Amid the current plague that is shutting our beloved restaurants down, a tale of two pop-ups that were so successful that they managed to turn permanent, gladdens the heart and raises a smile on our faces.
Strut and Cluck in Shoreditch came to my attention back when I worked for a company looking at the sustainability aspect of restaurants. The reason it sparked my interest was because the restaurant claimed to be the first to serve up free-range turkey. Firstly, seeing turkey on a menu outside of the Christmas season is about as common as a blue moon, but to be serving it free-range was something really special indeed. To my constant annoyance, I still have not actually eaten here despite having spent an inordinate amount of time perusing the menu, reading their newsletter, and drooling over the many, many Instagram posts that feature this restaurant’s food. So when the news that husband and wife team Limor and Amir Chen were to open a second restaurant in Marylebone, I jumped at the chance to visit.
You can find sister-restaurant Delamina a couple of roads back from Oxford Street’s Debenhams. Light, wooden and reminiscent of a John Lewis tool shed, Delamina serves up a menu inspired by the couple’s Eastern Mediterranean heritage, with some Tel Aviv, Russian and Iranian influences thrown into the mix. By a sheer stroke of luck, I am certain that we ended up with the best seats in the house. On entering, we were led past the bar, down a flight of stairs and to the table sat directly in front of the pass in the basement seating area. This gave us prime view into the kitchen to oversee how the chef’s were faring on their second day of service.
Vegetables dominate the menu here offering up a choice of mouth-watering sounding dishes, ranging from snacks to full-blown main course sizes. We eventually selected four vegetarian, one meat and one fish dish to share, ensuring that we got some must-have ingredients and flavours, such as hummus, za’atar, and harissa, into the mix.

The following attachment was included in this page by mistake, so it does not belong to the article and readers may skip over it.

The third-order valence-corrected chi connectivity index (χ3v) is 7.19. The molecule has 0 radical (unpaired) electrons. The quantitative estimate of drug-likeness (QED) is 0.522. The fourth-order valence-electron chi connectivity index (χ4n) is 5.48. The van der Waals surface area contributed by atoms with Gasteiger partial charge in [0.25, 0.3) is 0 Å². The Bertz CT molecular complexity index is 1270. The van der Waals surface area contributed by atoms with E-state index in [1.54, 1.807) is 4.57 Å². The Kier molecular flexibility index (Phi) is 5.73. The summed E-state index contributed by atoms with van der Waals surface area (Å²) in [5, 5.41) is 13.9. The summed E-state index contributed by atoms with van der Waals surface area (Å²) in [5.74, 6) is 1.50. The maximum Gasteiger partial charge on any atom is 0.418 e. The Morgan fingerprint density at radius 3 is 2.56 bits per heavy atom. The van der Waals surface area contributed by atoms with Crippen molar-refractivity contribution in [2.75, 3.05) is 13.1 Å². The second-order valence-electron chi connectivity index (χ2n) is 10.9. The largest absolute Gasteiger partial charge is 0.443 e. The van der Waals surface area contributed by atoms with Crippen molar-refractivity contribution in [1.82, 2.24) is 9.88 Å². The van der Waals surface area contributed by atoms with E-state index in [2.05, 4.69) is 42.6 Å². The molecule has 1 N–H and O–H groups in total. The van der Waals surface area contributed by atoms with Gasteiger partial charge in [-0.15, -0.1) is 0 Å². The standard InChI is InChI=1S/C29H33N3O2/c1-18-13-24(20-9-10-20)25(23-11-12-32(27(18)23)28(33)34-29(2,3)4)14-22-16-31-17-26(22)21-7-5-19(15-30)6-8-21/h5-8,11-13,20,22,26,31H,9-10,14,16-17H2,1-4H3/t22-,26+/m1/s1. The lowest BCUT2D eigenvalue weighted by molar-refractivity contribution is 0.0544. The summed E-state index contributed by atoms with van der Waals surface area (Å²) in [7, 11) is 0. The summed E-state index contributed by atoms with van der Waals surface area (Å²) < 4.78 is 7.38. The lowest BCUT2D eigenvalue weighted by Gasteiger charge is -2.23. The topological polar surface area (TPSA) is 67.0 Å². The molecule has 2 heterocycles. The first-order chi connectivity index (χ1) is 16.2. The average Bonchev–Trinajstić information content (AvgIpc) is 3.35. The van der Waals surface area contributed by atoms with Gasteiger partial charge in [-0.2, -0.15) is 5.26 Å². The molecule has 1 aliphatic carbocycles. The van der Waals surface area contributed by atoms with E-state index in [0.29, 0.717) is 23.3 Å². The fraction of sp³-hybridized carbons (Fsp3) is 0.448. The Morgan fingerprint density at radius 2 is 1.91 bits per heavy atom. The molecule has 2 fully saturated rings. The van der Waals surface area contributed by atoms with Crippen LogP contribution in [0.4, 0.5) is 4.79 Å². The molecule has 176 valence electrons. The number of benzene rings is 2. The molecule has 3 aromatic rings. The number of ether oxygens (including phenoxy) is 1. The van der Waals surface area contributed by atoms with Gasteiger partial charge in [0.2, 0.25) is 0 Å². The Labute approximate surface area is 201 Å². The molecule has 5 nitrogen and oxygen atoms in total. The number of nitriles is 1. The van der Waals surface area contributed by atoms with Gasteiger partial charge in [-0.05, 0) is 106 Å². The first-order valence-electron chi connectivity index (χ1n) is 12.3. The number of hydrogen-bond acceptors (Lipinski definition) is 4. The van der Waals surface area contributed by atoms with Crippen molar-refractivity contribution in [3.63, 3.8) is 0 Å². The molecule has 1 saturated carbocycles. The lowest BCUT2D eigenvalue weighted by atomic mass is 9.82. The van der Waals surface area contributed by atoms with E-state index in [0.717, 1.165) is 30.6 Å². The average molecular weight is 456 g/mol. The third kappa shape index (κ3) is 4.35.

Our first plate to arrive was the pita balagan. Roughly translating as “hullabaloo” in Hebrew, the balagan is a daily changing pita bread topped with a selection of “today’s larder”. For us, this was a za’atar spiced pita, topped with maple roasted butternut squash, roasted feta, topped with rocket, almond dukka and barberries.
They serve you proper pitas here. Not the flat, oval, cardboard-esque ones that you get in supermarkets, but lovely big, soft, puffy, round ones that stand up to a great bit of chargrilling.
We were both really looking forward to the smoked aubergine dip with this pita dish, but it was the tahini one that actually blew us away, thanks to that added garlic-herb punch coming from the spoonful of pesto.
We added the tempura okra to our order as an afterthought, and after eating, probably wouldn’t bother with them again. I ended up dipping mine in that wonderful tahini dip (above), mainly because okra doesn’t have a huge amount of flavour in the first place, but the spicy tempura didn’t really deliver either.
The squid marinated in za’atar with crushed tomatoes, crispy cavolo nero and caper berries sounded like the best fish dish on the menu. It was certainly cooked perfectly and the roasted tomatoes were a fantastic accompaniment to the squid. I’m still not convinced about the whole deep frying leaves thing though. Next time, I would love to try the Seafood Chrayme – a type of stew with chickpeas and kalamata olives (in my opinion, THE best type of olives).
A case of eenie-meanie saw the charcoaled leeks with manouri (a cheese similar to feta) and dried apricots win over the charred cauliflower dish with pomegranate molasses. A classic combination of flavours, this was absolutely lovely, the only downside being that this cooled down quickly when brought out with all the other dishes.
Hands down my favourite dish of the night were these Angus beef and venison koftas. Moist as you like, spiced and sat on enough hummus to shake a pita bread at, these were just divine. A lovely drizzle of harissa oil gave a bit of a spicy kick to this winning dish.
We finished the meal sharing the very traditional Middle Eastern and Eastern Mediterranean dessert of halva. Made from tahini (sesame paste), the parfait was on the savoury side of the dessert spectrum, sweetened by the drizzle of date syrup sauce. Nice to end the meal on more of a savoury note rather than a sweet and sickly one.
After all of the fantastic things I’d read and all the stunning pictures I’d seen of the food being produced at Strut and Cluck, I was certainly not disappointed by our trip to Delamina. In life though, people often say that you can’t beat the original so I guess I will just have to strut my stuff over to Shoreditch one day soon, just to see if there’s any truth in the saying. Oh the hardship of it all.